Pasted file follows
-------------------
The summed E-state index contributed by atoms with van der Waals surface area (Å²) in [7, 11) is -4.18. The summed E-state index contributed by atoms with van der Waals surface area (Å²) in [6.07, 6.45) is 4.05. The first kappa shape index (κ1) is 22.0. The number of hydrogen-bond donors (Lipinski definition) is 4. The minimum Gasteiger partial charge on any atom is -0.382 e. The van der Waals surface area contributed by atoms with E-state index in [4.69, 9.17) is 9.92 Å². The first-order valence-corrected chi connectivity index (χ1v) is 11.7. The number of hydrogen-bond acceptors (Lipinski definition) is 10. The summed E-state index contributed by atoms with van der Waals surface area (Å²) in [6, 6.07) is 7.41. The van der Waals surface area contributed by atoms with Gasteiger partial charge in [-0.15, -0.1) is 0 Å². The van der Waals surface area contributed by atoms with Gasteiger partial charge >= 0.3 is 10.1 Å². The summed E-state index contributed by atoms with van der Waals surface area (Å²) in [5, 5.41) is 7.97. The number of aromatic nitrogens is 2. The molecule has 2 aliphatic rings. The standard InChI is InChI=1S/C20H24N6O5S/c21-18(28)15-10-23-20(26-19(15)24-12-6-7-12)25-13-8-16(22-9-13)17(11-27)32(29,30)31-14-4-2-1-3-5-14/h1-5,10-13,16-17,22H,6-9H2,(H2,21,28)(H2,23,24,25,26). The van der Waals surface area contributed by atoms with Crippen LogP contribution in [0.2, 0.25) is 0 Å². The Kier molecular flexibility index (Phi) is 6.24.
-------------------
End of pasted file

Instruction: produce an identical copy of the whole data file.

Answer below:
The summed E-state index contributed by atoms with van der Waals surface area (Å²) in [7, 11) is -4.18. The summed E-state index contributed by atoms with van der Waals surface area (Å²) in [6.07, 6.45) is 4.05. The first kappa shape index (κ1) is 22.0. The number of hydrogen-bond donors (Lipinski definition) is 4. The minimum Gasteiger partial charge on any atom is -0.382 e. The van der Waals surface area contributed by atoms with E-state index in [4.69, 9.17) is 9.92 Å². The first-order valence-corrected chi connectivity index (χ1v) is 11.7. The number of hydrogen-bond acceptors (Lipinski definition) is 10. The summed E-state index contributed by atoms with van der Waals surface area (Å²) in [6, 6.07) is 7.41. The van der Waals surface area contributed by atoms with Gasteiger partial charge in [-0.15, -0.1) is 0 Å². The van der Waals surface area contributed by atoms with Gasteiger partial charge >= 0.3 is 10.1 Å². The summed E-state index contributed by atoms with van der Waals surface area (Å²) in [5, 5.41) is 7.97. The number of aromatic nitrogens is 2. The molecule has 2 aliphatic rings. The standard InChI is InChI=1S/C20H24N6O5S/c21-18(28)15-10-23-20(26-19(15)24-12-6-7-12)25-13-8-16(22-9-13)17(11-27)32(29,30)31-14-4-2-1-3-5-14/h1-5,10-13,16-17,22H,6-9H2,(H2,21,28)(H2,23,24,25,26). The van der Waals surface area contributed by atoms with Crippen LogP contribution in [0.2, 0.25) is 0 Å². The Kier molecular flexibility index (Phi) is 6.24.